[GILT] Once Upon A Time In Show Low

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This thing has lain fallow for a week or so, eh? Can’t have that.

I’ve been fascinated with “Weird West” as a genre since, well I can’t remember since when. I didn’t watch Wild Wild West much as a kid but I did read Jonah Hex and the occasional issue of Weird Western Tales. “Adventures of Briscoe County, Jr.”? Oh yes. At one point in grad school we didn’t have quorum for our weekly game so one fellow just spontaneously kicked us into what I believe was my first “story game” experience, and behold it was a western with aliens and crap. I really don’t know how it is I’ve never owned let alone played Deadlands. It’s a crime, really.

But anyway “One Upon A Time in Show Low” would be a short (3-4 session) weird west game. One coherent-ish arc. Very cinematic in style (not to say big action and jumping away from explosions in slow motion, of which there may be some, but rather it should *feel* like a movie). Tarantino? Sure. 1880 or so. I picture it starting with one PC receiving a telegram from a friend:

BAD THINGS IN SHOW LOW STOP COME QUICK STOP BRING BAD MEN AND GUNS

What follows would be a mashup of Tombstone and The X-Files. Or at least the seasons where the X-Files was still good. I’m particularly interested in mapping the MIB phenomenon to the wild west, pushing their methods with different technology.

And if there isn’t at least one scene involving a PC lassoing and riding a Thunderbird to dogfight a UFO, I will consider myself a failure as a storyteller. And a fight on top of a moving train. Because why even bother setting a game in the Wild West if you’re not going to do that?

Why Show Low? No particular reason. Just looked at a map and it seems to be in a good place for it.

(also, do I need to put in here a disclaimer about the “bad men” phrase and it being set in 1880? I hope not.)

If I could work that awesome hoaxy pic of Teddy Roosevelt, Butch Cassidy, Wyatt and Morgan Earp, Roy Bean, and pretty much every other badass of the day into the mix, then I could retire from gaming with every life goal fulfilled.

Now the philosophical bit:

The only trick to it is that the whole motif of aliens and MIBs and whatnot involves dicking people over repeatedly. Evidence vanishes, witnesses clam up, things you remember happening change around to make you look like a nutcase. The Mystery is not solved at the end of the story. The very genre demands that it remain as mysterious and frustrating as ever. Fine and dandy in a show or a movie where you can write the reactions of the characters. Maddening as hell for actual players in an actual game. If I learned anything from my look at Gumshoe and Trail of Cthulhu it’s that the GM needs to make it very clear up front that the game isn’t ABOUT cracking the mystery or having irrefutable proof that the aliens are among us. It’s a weird thing to say and runs contrary to a lot of instincts but the mystery is just background. What matters is the characters’ reaction to the mystery and how they change or whether they meet (temporary?) personal goals.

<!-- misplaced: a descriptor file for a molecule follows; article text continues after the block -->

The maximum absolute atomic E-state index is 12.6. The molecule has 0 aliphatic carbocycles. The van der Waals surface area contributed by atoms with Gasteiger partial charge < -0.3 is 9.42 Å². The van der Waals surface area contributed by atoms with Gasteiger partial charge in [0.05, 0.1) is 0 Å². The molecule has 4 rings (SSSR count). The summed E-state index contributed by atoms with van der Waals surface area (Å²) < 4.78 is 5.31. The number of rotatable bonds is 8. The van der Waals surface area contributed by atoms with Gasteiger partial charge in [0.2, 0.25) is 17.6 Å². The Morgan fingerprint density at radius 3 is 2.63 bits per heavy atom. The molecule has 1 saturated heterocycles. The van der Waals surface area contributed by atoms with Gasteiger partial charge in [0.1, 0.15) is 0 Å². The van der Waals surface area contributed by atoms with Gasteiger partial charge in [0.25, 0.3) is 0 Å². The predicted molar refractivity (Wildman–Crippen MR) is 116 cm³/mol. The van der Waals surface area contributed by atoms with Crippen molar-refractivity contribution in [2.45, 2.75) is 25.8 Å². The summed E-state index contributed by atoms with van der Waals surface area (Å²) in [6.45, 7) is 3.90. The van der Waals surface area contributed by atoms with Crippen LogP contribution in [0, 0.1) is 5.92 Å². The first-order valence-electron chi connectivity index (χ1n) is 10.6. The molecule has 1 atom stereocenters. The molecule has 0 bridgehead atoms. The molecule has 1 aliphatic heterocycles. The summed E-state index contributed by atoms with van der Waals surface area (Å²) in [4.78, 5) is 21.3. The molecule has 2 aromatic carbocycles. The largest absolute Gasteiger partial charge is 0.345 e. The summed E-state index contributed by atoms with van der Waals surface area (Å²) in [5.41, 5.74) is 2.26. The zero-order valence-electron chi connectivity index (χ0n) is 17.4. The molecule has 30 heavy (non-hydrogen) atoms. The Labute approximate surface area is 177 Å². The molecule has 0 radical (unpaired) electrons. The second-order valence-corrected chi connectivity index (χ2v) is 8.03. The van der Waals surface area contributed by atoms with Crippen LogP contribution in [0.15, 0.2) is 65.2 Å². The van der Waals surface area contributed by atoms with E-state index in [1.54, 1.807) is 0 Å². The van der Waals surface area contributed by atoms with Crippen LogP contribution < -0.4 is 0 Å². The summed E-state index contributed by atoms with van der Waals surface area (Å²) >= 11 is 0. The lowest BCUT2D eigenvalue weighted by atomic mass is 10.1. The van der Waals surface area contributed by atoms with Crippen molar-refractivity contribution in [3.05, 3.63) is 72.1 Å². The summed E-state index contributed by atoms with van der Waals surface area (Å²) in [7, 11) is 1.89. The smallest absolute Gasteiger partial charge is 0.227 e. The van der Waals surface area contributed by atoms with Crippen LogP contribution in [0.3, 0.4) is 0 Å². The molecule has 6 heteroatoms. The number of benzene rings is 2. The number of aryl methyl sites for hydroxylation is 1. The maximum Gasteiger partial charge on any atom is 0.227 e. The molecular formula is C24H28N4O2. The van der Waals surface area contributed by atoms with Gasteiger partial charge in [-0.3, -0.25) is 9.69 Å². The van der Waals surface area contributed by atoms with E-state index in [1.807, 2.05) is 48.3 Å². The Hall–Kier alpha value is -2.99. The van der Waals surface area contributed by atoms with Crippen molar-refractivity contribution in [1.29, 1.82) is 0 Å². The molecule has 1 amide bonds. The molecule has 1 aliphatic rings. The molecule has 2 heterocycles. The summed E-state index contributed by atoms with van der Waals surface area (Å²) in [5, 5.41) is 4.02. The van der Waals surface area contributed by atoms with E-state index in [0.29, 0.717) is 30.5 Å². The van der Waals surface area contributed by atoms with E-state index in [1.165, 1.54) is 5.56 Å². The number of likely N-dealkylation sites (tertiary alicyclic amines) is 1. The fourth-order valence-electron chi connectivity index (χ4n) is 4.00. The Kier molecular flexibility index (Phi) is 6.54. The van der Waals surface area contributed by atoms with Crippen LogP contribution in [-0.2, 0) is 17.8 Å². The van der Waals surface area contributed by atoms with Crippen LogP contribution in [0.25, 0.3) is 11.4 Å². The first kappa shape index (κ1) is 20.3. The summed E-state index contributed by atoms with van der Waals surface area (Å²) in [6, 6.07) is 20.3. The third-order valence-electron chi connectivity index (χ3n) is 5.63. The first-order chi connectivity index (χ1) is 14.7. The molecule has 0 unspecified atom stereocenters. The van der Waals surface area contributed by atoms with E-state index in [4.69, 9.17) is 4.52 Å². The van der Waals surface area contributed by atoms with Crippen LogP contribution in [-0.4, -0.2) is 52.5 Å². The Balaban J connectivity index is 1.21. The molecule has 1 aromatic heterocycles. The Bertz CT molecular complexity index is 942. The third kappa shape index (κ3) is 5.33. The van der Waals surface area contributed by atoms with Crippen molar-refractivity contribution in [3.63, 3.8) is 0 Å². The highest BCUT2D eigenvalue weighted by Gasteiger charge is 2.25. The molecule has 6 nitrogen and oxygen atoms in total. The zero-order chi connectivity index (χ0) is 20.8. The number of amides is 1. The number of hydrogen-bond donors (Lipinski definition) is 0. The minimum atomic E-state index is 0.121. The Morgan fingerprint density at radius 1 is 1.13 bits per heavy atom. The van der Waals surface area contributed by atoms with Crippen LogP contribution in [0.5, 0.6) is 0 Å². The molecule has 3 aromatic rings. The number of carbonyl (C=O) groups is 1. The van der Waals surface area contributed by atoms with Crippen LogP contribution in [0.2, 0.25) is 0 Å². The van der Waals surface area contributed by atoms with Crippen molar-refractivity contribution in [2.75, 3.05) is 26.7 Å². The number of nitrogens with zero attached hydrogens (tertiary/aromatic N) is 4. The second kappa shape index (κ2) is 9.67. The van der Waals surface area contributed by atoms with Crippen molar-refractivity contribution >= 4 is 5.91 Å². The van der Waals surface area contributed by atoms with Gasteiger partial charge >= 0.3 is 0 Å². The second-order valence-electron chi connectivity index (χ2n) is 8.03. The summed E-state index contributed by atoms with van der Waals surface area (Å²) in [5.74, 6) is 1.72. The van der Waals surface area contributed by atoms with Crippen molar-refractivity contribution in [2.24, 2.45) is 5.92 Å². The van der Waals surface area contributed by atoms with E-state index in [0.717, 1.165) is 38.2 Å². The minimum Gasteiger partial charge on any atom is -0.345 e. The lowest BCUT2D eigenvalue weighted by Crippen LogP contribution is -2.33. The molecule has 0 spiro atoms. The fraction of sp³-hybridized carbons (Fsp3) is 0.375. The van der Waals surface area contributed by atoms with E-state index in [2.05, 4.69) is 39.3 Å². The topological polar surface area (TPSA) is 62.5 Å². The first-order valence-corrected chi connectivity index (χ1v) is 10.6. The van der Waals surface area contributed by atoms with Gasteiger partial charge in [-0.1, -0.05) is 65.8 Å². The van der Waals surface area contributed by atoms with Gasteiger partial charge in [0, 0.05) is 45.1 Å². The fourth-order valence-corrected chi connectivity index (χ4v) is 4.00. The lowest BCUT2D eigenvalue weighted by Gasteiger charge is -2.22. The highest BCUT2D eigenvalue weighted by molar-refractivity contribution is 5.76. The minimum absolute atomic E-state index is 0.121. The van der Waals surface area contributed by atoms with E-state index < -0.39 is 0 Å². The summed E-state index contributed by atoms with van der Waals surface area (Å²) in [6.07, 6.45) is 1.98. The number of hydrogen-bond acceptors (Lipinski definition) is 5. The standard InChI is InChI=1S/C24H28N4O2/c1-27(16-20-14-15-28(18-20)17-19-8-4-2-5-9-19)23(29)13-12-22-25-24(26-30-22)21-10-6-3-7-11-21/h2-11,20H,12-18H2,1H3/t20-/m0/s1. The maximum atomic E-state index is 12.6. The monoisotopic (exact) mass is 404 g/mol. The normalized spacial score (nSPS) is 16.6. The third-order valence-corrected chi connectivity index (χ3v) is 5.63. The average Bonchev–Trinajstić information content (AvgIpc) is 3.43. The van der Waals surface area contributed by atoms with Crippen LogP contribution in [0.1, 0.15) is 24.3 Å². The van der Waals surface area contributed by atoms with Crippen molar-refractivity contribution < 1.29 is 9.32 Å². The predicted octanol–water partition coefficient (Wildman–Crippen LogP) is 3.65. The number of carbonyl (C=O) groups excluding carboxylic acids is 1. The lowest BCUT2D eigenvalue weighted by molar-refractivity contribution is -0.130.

I’m having a hard time coming up with an analogy for any other genre of gaming – D&D isn’t actually ABOUT finding out how magic actually works? That’s almost there but not quite. Vampire isn’t actually ABOUT drinking blood and avoiding sunlight and all that? That’s closer. Does this make any sense?

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3 Responses to “[GILT] Once Upon A Time In Show Low”

  1. Moth Says:

    If you are doing the WWW (weird wild west) you could throw in some native american mystical stuff as well, like instead of defeating the alien menace or whatever they have to rescue the ancient shaman who has the knowledge passed down through the generations on how to release the Earth Spirit to defeat the evil that comes once every however thousand years when a particular comet/planet orbits close enough that causes the cyclical challenge. Sort of Fifth Element type of thing.

  2. foxtown Says:

    The vampire one makes sense, but yeah it is not exactly it. Tough one there.

    My only counter idea is : The sort of response from the government in Raiders of the Lost Arc. I mean, players might figure soemthing out, or find something important, but in the end it gets shuffled away into obscurity. Ignored or forgotten.

    Not that this analogy is even as good as yours.

    Sounds like a fun game though. Enjoy!

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